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Humana, Roche Diagnostics Face $45M Federal Kickback Lawsuit

A federal lawsuit filed in 2014 that alleges Humana and Roche Diagnostics engaged in a $45 million kickback agreement has resurfaced in an Illinois federal court.

Huaman and Roche Diagnostics face $45 million kickback lawsuit.

Source: Thinkstock

By Thomas Beaton

- Humana and Roche Diagnostics will face a $45 million federal kickback lawsuit after a whistleblower filed a False Claims Act violation, which alleges Roche tried to entice Humana financially to secure access to the payer’s business operations.

A federal judge in the Northern District of Illinois has dismissed two motions to appeal a 2014 whistleblower lawsuit, alleging that Humana was ready to terminate a contract with Roche Diagnostics in 2013 that would have effectively removed Roche's diabetes glucose monitoring products from Humana formularies.

A whistleblower by the name of Crystal Derrick informed federal agencies that Roche Diagnostics overpaid Humana $45 million in drug rebates. Derrick’s testimony also suggested that Roche Diagnostics offered to accept a $27.5 million of the $45 million and would allow Humana to keep the remainder. She believes Roche used the additional payment in order to remain in Humana’s good graces and on the payer’s device formulary.

Humana officials negotiated with Roche and offered to pay back $20 million, then finally settled on an $11 million payment. Derrick, a former employee at Roche, was fired shortly after the negotiations when she explained to the deal’s potential legal implications to her supervisors.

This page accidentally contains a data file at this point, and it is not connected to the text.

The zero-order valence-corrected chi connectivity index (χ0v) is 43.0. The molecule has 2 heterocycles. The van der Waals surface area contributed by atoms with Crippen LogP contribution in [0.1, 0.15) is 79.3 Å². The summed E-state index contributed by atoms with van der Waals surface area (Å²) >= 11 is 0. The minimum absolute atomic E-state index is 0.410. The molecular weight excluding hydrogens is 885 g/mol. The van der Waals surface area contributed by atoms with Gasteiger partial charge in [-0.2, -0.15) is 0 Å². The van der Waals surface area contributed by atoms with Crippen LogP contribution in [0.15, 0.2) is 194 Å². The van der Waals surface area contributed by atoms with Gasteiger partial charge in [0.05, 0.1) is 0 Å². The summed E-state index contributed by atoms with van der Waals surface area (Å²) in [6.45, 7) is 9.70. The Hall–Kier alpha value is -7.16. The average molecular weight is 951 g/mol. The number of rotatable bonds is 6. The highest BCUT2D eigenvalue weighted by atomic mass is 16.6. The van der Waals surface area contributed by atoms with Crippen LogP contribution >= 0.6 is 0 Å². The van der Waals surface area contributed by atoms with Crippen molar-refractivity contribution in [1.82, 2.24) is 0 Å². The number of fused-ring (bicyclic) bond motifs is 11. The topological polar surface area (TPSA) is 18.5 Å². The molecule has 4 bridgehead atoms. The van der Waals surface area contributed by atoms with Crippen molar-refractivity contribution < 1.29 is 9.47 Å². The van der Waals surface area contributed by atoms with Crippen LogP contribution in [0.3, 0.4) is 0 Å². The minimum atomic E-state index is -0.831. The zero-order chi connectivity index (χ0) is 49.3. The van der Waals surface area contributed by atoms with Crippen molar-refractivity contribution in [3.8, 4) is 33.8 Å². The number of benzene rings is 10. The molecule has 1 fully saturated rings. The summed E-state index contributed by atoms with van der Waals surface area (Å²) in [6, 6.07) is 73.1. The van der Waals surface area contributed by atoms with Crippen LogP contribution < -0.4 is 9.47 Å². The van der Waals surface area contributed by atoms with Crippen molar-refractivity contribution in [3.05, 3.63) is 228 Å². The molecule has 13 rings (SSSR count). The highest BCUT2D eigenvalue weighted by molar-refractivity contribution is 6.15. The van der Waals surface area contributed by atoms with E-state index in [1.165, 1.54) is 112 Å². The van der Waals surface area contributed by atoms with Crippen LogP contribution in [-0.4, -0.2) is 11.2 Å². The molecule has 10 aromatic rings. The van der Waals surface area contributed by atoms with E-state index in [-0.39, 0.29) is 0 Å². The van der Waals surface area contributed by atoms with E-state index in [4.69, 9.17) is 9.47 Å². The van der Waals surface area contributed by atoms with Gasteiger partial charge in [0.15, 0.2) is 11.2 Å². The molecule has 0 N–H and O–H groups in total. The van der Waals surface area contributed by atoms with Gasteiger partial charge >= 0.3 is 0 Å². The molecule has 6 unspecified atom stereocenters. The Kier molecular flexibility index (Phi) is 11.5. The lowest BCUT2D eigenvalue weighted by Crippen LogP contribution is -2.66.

Judge Elaine E. Bucklo dismissed the motions made by Roche and Humana saying that the False Claims Act is designed to encourage whistleblowers to report possible fraud within all industries.

Bucklo also dismissed Roche Diagnostics statements claiming that Derrick did not meet “particularity standards” when reporting potential fraud between Humana and Roche.

Bucklo stated that whistleblowers filing False Claims Act violations don’t need to provide highly specific details of the apparent fraud, but only the internal observations that indicate possible criminal activity.

“If Roche’s proposed standard was correct, a realtor would need to be a False Claims Act expert in order to report suspected fraud internally, which clearly is not the Act’s intended purposed,” Bucklo explained.

The law firm Sanford Heisler Sharps is working on Derrick’s behalf in the case and praised the actions by Bucklo as a victory for healthcare fraud whistleblowers.

"The Court affirms the important principle that financial arrangements between managed care organizations and pharmaceutical companies are not immune from the False Claims Act and Anti-Kickback Statute," said Ross Brooks, co-chair of the whistleblower practice at Sanford Heisler Sharp.

"This decision is critical as watchdog groups scrutinize secretive financial arrangements among pharmaceutical companies, pharmacy benefit managers, and insurance companies."

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